Note: This story appears in the Tuesday, Sept. 3 newspaper on Page A1.

With school back in session, local districts and law enforcement agencies alike are urging drivers to be safe around school buses.

A main point of concern is making sure traffic knows when to stop. Most know to stop when driving behind and alongside a bus as it drops off or picks up children.

Traffic headed the opposite direction is expected to stop as well, if on a two-lane or three-lane road.

For roads with four or more lanes, only the traffic headed in the same direction as the bus must stop.

“We need the public to help us out. So many people run our stop signs,” Alexander’s transportation supervisor Dan Phillips told The Messenger last year.

Many school districts host safety sessions with drivers and students at the beginning of the school year and during National School Bus Safety Week, held each October.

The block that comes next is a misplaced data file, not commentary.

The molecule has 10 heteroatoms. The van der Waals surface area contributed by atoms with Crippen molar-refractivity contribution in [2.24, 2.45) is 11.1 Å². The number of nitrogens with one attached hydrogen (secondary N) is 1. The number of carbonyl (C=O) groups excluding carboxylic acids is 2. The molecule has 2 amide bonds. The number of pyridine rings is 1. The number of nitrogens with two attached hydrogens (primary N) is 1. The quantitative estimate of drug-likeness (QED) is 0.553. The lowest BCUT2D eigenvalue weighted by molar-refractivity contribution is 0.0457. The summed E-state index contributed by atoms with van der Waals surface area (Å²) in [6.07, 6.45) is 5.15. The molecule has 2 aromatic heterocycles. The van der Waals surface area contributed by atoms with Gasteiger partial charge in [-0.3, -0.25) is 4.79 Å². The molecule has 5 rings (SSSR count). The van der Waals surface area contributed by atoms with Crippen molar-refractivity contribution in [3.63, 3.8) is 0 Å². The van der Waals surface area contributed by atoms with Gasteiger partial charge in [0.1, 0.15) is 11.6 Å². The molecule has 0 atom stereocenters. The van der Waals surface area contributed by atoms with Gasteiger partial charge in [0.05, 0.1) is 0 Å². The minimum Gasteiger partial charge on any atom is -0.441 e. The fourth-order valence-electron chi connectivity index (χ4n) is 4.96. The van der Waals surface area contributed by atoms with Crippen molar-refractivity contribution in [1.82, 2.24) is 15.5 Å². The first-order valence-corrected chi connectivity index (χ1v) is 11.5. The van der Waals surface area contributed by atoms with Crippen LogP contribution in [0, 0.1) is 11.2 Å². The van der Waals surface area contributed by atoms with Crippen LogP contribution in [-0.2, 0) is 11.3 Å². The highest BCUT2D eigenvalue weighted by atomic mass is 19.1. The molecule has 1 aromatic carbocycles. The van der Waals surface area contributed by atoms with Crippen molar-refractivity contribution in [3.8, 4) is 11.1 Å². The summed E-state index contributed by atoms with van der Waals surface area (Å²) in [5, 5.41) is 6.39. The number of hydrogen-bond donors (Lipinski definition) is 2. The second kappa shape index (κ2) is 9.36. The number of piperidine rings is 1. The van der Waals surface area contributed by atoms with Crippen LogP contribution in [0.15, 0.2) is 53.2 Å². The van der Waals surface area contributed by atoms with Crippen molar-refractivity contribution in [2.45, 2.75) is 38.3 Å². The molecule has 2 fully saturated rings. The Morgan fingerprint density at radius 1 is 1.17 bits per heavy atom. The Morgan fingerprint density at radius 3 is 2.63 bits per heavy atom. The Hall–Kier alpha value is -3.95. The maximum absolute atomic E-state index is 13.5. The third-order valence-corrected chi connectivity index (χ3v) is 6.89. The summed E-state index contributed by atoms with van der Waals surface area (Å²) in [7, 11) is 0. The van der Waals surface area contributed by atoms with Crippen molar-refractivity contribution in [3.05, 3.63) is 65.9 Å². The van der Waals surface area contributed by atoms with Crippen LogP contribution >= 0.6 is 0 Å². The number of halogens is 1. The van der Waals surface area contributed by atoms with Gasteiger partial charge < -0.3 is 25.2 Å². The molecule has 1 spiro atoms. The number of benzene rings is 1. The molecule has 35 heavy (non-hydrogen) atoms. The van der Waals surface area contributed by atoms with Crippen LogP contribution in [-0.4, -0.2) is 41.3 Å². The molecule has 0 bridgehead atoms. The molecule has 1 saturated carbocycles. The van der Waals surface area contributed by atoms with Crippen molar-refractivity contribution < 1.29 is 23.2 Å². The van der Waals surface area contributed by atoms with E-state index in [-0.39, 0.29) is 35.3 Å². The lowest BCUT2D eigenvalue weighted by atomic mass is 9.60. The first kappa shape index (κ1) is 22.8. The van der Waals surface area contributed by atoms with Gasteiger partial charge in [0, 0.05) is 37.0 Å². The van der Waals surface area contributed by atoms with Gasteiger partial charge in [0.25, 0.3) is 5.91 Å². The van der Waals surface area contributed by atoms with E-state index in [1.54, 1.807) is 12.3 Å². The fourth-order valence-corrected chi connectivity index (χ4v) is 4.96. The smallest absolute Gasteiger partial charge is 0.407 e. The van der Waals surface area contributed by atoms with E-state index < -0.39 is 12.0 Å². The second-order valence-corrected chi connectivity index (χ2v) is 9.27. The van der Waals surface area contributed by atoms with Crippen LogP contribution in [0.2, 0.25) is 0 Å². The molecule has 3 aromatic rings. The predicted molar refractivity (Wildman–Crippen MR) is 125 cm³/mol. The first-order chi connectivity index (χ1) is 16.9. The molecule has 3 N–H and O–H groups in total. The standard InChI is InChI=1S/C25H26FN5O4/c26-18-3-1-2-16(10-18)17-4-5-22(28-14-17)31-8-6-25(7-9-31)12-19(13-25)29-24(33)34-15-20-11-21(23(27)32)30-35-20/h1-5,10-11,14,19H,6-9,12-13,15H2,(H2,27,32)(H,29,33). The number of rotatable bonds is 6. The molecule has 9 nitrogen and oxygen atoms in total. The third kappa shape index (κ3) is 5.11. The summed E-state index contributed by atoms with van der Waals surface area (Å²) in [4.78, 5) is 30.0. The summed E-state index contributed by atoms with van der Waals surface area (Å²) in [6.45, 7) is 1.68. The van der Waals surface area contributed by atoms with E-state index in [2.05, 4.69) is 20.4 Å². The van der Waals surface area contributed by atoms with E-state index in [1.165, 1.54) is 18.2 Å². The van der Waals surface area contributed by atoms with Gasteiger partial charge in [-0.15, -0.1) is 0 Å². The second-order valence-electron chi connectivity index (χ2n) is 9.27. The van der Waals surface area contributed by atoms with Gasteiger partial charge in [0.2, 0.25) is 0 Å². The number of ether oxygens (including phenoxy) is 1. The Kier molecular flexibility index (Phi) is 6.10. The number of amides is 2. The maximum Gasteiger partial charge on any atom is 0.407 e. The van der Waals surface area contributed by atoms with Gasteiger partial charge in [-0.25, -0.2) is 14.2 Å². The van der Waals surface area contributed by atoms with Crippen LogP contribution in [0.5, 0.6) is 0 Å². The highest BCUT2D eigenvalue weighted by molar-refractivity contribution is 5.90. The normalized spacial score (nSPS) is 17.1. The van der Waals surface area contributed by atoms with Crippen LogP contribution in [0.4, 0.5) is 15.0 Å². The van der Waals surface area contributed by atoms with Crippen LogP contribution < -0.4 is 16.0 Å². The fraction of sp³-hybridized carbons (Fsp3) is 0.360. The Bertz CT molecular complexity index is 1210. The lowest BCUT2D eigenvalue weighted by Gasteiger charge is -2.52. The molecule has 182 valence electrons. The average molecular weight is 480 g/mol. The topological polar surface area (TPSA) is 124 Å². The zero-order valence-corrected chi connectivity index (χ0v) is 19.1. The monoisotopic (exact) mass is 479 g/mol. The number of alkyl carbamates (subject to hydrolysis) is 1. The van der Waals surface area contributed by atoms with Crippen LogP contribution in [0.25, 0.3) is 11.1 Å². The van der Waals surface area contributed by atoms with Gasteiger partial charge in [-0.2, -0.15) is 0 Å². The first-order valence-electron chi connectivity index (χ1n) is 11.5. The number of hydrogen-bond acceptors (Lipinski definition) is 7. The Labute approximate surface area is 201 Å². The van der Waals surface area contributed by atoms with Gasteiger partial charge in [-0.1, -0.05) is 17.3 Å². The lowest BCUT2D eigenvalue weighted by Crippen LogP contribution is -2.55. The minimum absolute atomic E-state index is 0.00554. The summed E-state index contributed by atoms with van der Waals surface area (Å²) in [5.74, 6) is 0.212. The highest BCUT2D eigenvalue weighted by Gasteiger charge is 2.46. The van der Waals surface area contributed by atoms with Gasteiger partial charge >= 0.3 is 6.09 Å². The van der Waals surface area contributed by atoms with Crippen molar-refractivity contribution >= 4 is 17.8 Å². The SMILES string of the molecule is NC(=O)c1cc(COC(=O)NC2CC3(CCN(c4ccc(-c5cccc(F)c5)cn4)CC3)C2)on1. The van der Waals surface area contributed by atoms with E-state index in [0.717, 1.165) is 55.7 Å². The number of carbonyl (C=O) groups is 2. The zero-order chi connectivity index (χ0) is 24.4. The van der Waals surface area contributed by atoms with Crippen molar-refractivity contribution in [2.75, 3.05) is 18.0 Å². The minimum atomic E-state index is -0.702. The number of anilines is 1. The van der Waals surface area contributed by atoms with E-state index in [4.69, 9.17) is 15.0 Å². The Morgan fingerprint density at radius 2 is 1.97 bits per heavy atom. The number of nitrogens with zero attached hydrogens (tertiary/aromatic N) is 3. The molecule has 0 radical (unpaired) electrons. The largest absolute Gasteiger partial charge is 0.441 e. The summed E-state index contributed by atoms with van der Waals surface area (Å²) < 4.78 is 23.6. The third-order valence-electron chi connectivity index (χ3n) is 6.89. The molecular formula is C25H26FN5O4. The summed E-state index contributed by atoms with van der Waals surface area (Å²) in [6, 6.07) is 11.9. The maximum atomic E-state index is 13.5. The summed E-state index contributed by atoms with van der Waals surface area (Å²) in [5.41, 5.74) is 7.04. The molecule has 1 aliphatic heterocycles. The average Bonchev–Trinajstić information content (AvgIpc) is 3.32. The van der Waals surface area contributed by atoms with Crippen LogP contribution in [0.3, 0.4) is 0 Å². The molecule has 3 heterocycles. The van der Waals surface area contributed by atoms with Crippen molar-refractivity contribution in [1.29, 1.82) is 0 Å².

Other agencies such as the Ohio State Highway Patrol and Athens County Sheriff’s Office are active in teaching bus safety as well.

The sheriff’s office recently posted a series of bus safety tips to Facebook, writing the “greatest risk (for students) is not riding the bus but approaching or leaving the bus.”

The post highlighted the flashing signal light system — yellow flashing lights indicate a bus will soon stop to load or unload children. Red flashing lights and the extended stop arms indicate students are currently getting on or off the bus. Only when the lights are off, the stop arms are withdrawn and the bus is moving again can other traffic move also.

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